Now, a little flourish and exaggeration by the marketing department isn’t the worst thing in the world, especially considering that the idea behind the cold activated can itself is flawed. You see, when I grabbed the can out of the box, the mountains were white, indicating that the beer wasn’t cold enough to drink. However, I found it amazingly refreshing. How can this be? Did I suddenly turn British and decide that the taste of piss warm beer was refreshing? Far from it.

Despite the can being warm enough to turn the rockies back to white, the beer was still cold. The problem has to do with the specific heat of the can vs. the specific heat of the beer. Before you start asking me how hot the can was, specifically, let me explain to you what I mean. Heat capacity is the amount of heat required to change something’s temperature by a given amount usually measured in Joules per Kelvin. Specifically, the specific heat is the heat capacity per unit mass, or Joules per gram Kelvin.

The specific heat of aluminum, which is what the can is mostly made of,  is 0.897 J/gK. The specific heat of water, which is what the beer is mostly made of, is 4.1813 J/gK. It takes nearly four and a half times more energy to change the temperature of the beer than it does to change the temperature of the can. So, just because the Rockies change from blue to white, doesn’t mean that the beer inside is warm, since the can heats up so much more quickly.

We actually did a similar experiment in one of my physics courses. When the aluminum bottles first came out, they were marketed as being useful because they kept your beer colder than traditional glass bottles would. We compared the specific heat of glass (which is .84) against that of aluminum, to see how long it would take each to heat up a bottle of beer. We did this by splitting the bottle up in a number of concentric rings from middle to outer edge and determined how hot those would get over a period of time. Well, to be fair, I didn’t really do that, someone who was much smarter and better at programming and physics than me really figured it out, but the results were what’s important. The difference in specific heat between glass and aluminum is only .057. This is a negligible amount when you consider the huge difference between the specific heat of  both of them compared to the specific heat of water. What’s really insulating the beer and keeping it cool is the layer of beer closest to the can.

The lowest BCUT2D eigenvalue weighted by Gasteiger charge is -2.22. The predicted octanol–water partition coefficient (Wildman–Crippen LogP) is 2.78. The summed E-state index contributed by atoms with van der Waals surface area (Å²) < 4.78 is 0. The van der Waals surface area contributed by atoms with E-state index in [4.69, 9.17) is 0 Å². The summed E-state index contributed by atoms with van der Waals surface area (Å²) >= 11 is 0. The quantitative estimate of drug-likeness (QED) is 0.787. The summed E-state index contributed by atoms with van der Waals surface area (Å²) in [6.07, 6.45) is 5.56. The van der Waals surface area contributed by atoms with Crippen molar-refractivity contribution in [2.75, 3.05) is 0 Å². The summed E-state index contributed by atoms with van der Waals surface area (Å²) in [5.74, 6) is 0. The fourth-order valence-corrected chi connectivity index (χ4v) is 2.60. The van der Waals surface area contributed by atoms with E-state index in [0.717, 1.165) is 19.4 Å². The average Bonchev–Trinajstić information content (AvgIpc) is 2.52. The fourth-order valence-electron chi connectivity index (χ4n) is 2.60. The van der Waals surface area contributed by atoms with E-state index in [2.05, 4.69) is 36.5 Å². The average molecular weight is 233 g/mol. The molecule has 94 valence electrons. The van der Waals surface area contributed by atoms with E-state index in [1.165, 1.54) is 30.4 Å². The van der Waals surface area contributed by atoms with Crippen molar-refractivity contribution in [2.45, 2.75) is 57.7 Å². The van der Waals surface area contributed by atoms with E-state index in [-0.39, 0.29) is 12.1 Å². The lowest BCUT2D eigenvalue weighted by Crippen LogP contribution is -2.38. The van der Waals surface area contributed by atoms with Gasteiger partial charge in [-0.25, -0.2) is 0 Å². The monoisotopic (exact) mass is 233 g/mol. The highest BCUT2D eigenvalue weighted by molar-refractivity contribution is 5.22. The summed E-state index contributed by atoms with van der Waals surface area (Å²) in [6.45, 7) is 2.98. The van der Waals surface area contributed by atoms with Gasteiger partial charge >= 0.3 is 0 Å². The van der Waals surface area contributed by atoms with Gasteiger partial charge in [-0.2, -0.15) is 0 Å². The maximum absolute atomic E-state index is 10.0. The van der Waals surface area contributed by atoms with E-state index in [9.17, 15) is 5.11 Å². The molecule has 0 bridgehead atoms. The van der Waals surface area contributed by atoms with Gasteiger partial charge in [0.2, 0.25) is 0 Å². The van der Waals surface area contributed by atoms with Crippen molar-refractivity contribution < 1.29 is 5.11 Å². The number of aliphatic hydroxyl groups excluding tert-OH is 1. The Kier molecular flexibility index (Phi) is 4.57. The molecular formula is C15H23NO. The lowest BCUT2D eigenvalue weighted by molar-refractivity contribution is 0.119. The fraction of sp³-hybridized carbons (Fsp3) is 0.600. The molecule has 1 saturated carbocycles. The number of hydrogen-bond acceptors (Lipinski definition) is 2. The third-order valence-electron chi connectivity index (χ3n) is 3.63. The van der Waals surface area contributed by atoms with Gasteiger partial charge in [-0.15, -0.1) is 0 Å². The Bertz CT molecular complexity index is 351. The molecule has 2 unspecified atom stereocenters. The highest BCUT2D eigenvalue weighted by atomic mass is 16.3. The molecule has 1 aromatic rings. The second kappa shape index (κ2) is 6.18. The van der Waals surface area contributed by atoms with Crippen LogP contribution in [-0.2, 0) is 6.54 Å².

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How would economics work if light speed travel were possible?

November 20, 2009 Leave a comment

I’m reading Orson Scott Card’s Speaker for the Dead at the moment.  In it the main character, Andrew Wiggin, has spent the majority of his life travelling from planet to planet at near light speed. Thanks to relativity, even though Andrew is only in his 30s he has been alive for over 3000 years. Thanks to some clever investments and accumulating interest, he’s probably the richest person in the universe. This begs the question: how would economics work if near light speed travel and colonization of other worlds were a reality?